American woodcock (Scolopax minor) have experienced significant long-term
declines in the Eastern and Central Management Regions since Singing-ground Surveys (SGS)
were first implemented in the mid-1960s. Declines in population trend coupled with declines in
woodcock recruitment (indexed through immature:adult female ratios derived from wingcollection
surveys) are widely believed to be caused by the loss or alteration of early succession
forest and shrubland land-cover types throughout the breeding range. Developing a system of
demonstrations areas (≈200 – 800 ha) where specific Best Management Practices (BMPs) are
applied throughout the woodcock breeding range is one strategy to influence landscape change
and potentially increase woodcock populations. However, how woodcock populations respond
to BMPs applied at the demonstration-area scale is not well documented. To evaluate woodcock
response to BMPs, we are assessing four population-level metrics at Tamarac National Wildlife
Refuge (NWR) in northwest Minnesota: displaying male abundance, female habitat use, female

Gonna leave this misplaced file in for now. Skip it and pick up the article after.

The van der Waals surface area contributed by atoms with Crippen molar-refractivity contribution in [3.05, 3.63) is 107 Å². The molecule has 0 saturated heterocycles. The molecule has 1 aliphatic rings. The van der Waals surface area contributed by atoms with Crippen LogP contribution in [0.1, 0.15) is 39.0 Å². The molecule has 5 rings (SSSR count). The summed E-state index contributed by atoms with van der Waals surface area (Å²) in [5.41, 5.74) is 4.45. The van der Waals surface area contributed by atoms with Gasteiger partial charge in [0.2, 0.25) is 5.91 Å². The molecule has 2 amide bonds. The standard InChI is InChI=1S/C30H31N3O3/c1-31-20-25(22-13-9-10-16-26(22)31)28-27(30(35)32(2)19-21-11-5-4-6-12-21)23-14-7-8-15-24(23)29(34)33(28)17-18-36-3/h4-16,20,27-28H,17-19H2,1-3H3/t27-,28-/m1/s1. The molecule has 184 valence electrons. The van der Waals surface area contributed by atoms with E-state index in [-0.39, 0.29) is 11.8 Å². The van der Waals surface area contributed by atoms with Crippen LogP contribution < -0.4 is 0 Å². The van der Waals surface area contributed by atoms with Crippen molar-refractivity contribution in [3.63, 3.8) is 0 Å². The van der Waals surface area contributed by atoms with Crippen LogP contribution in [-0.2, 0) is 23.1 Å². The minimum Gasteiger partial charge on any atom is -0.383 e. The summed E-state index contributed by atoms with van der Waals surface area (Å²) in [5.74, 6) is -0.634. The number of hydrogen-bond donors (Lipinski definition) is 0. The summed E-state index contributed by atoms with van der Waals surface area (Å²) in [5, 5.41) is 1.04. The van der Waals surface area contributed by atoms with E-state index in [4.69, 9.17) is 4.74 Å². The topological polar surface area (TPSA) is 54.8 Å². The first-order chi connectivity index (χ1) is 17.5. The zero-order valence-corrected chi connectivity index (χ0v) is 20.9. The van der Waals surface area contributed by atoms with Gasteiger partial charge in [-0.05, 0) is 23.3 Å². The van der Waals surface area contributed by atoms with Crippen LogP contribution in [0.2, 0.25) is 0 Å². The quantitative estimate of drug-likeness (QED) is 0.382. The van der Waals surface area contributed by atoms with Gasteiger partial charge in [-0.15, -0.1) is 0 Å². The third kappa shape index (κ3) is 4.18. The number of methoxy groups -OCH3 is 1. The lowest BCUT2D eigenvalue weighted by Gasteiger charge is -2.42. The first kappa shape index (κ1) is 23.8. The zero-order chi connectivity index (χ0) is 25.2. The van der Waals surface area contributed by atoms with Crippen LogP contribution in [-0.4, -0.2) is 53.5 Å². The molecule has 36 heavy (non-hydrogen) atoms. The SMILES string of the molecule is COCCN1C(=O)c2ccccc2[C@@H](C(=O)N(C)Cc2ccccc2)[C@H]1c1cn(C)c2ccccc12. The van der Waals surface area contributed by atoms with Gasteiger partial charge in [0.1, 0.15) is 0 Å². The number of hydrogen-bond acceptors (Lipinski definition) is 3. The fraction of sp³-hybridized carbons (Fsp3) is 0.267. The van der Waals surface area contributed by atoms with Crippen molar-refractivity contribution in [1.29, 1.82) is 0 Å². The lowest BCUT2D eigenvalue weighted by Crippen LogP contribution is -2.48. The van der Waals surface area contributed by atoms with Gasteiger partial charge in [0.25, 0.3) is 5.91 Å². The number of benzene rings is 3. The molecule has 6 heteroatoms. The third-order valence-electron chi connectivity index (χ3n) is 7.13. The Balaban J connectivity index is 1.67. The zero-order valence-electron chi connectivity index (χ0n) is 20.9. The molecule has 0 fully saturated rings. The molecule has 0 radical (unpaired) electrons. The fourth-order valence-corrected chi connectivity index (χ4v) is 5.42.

survival, and recruitment of juveniles. During the 2011 and 2012 field seasons we captured a
total of 529 woodcock, including 41 (2011: n = 23, 2012: n = 18) adult female woodcock that we
radio-marked. We found 50 nests (2011: n = 27, 2012: n = 23) and monitored 52 woodcock
broods (2011: n = 30, 2012: n = 22). In 2011, abundance of displaying males was similar at
Tamarac NWR to abundance in adjacent, reference areas, but in 2012 Tamarac NWR had higher
abundance than adjacent areas. In both years, breeding females and broods used dense vegetation
in managed areas.
Daly, Kyle O; Andersen, David E; Brininger Jr, Wayne L.
Assessment of Techniques for Evaluating American Woodcock Population Response to Best Management Practices Applied at the Demonstration-Area Scale (RWO 91 Annual Report, 2012).
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